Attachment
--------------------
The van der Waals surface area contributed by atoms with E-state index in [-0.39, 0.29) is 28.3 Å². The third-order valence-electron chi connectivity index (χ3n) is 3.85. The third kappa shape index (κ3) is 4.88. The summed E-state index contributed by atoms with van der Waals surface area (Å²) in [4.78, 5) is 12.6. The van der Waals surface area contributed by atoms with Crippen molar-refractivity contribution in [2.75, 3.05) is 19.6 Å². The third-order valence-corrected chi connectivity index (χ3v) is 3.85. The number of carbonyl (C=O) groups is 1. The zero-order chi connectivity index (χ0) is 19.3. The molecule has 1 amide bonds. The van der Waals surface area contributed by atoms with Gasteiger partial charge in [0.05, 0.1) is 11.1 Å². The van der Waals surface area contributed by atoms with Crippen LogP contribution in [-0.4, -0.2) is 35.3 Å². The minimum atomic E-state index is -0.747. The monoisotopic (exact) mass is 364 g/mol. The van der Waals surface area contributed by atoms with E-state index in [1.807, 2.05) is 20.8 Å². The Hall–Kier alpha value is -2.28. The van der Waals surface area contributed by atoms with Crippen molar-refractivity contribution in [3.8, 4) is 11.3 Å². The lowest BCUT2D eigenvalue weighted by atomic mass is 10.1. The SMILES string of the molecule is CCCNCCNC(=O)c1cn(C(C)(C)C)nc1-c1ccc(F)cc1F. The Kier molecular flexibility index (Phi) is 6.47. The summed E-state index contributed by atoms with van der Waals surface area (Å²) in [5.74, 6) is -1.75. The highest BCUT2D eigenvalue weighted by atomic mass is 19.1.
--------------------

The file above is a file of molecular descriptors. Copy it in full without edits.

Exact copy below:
The van der Waals surface area contributed by atoms with E-state index in [-0.39, 0.29) is 28.3 Å². The third-order valence-electron chi connectivity index (χ3n) is 3.85. The third kappa shape index (κ3) is 4.88. The summed E-state index contributed by atoms with van der Waals surface area (Å²) in [4.78, 5) is 12.6. The van der Waals surface area contributed by atoms with Crippen molar-refractivity contribution in [2.75, 3.05) is 19.6 Å². The third-order valence-corrected chi connectivity index (χ3v) is 3.85. The number of carbonyl (C=O) groups is 1. The zero-order chi connectivity index (χ0) is 19.3. The molecule has 1 amide bonds. The van der Waals surface area contributed by atoms with Gasteiger partial charge in [0.05, 0.1) is 11.1 Å². The van der Waals surface area contributed by atoms with Crippen LogP contribution in [-0.4, -0.2) is 35.3 Å². The minimum atomic E-state index is -0.747. The monoisotopic (exact) mass is 364 g/mol. The van der Waals surface area contributed by atoms with E-state index in [1.807, 2.05) is 20.8 Å². The Hall–Kier alpha value is -2.28. The van der Waals surface area contributed by atoms with Crippen molar-refractivity contribution in [3.8, 4) is 11.3 Å². The lowest BCUT2D eigenvalue weighted by atomic mass is 10.1. The SMILES string of the molecule is CCCNCCNC(=O)c1cn(C(C)(C)C)nc1-c1ccc(F)cc1F. The Kier molecular flexibility index (Phi) is 6.47. The summed E-state index contributed by atoms with van der Waals surface area (Å²) in [5.74, 6) is -1.75. The highest BCUT2D eigenvalue weighted by atomic mass is 19.1.